UK real estate is coming back to life, with Schroder Real Estate and AEW UK both delivering outperformance in their half-year results.
Real estate investment trusts (Reit) are putting a difficult year behind them, as AEW UK (AEWU ) continues to benefit from warehouse exposure and Schroder Reit Estate (SREI ) edges its dividend closer to pre-Covid-19 levels.
Half -year results from both UK commercial property trusts revealed a recovery in the real estate market after the coronavirus crash.
AEW UK, winner of a Citywire investment trust performance award this month, reported a net asset value (NAV) total return of 3.9% for the six months to 30 September, taking the NAV per share to 92.7p despite a small portfolio valuation decline of 1.7% as retail property continues to weigh.
The fall was more than offset by the sale of the trust’s largest asset, a car park in Corby, at a premium of 25% to book value. The group also secured a 30% uplift on rent on a 15-year lease renewal with the Secretary of State for Communities and Local Government in Solihull.
Manager of the £123m trust Alex Short said its weighting to industrial and warehouse properties – to which it is 53% exposed – means the fund should benefit from the acceleration of the structural shift towards online shopping that has been brought about by the Covid-19 outbreak and subsequent lockdowns.
‘Given this weighting, the company expects to continue its current trend of outperformance against the UK commercial property market as a whole,’ she said.
‘The high exposure to this sector is expected to continue to provide a resilient outlook for the company’s major performance indicators…despite wider economic uncertainty.’
She added that industrial exposure has also ensured rent collection for the trust can ‘well exceed 90% in each quarter’.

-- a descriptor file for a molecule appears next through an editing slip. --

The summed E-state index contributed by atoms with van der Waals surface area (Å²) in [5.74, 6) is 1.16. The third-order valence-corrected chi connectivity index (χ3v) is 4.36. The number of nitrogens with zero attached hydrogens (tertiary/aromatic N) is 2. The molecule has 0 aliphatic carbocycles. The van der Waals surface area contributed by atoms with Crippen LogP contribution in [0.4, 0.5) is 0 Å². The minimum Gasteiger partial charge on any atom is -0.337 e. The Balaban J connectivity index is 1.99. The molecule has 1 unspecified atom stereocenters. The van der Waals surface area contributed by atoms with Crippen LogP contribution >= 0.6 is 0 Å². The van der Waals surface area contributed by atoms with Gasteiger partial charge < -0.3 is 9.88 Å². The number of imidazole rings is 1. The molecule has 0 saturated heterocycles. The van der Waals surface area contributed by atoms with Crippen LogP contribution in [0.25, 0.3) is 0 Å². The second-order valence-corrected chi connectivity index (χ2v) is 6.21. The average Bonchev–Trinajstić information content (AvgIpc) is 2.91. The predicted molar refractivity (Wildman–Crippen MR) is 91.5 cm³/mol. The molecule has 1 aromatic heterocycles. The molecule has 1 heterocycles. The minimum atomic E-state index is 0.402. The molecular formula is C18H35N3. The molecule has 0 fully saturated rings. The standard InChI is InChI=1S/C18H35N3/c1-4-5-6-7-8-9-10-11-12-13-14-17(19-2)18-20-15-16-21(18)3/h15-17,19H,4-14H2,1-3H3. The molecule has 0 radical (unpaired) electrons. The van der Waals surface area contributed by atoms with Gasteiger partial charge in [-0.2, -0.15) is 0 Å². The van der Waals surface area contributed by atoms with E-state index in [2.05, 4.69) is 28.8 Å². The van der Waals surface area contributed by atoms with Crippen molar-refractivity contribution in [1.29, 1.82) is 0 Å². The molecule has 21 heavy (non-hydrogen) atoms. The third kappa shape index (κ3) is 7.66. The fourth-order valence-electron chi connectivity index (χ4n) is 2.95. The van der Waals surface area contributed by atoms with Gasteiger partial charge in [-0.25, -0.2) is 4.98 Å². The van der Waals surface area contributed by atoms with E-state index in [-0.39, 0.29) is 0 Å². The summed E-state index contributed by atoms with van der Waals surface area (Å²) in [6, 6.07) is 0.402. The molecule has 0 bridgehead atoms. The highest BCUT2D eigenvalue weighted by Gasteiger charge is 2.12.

Rent collection is a key determinant to whether a trust is able to pay its dividend and AEW UK – which is currently trading at a discount of 15.5% and pays a yield of 10.3% – has maintained its 8p per share full-year dividend.
However, chairman of the trust Mark Burton warned that future dividend payments will be determined by ‘the circumstances prevailing at the relevant time’.
Short said economic recovery would depend on a vaccine, while ‘a no-deal Brexit scenario will also pose a risk’.
Investors in Schroder Real Estate, the £200m trust whose manager Duncan Owen will be leaving at the end of the year, have experienced the pressure that dividends have come under this year as it first cancelled its dividend before reinstating it again at half the previous level.
In its interim results to 30 September, the trust has increased the dividend to 75% of its previous level, equivalent to 0.575p per share but chair Lorraine Baldry said future distributions will be ‘dependent on progress with rental collection rates, acquisitions, and other earning accretive activity’.
The fund has outperformed relative to its MSCI property benchmark, despite seeing the NAV total return ease 0.3% lower as the index slid 1.3%.
Baldry said a strong balance sheet and diversified portfolio – which sees the listed fund invest in 39 assets with 294 tenants, with focus on regional offices in ‘winning cities’ and multi-let industrial warehousing – means it is ‘well positioned to manage the uncertain environment’ and it is emphasising sectors that will benefit from the economic recovery.
Owen, who has managed the trust for 16 years since its inception, said a number of ‘strategic initiatives’ completed last year, including the disposal of £95m of assets and the refinancing of the company’s long-term debt to reduce interest cost.
‘We are now focused on the disciplined use of capital via acquisitions and share repurchases to drive shareholder returns,’ he said.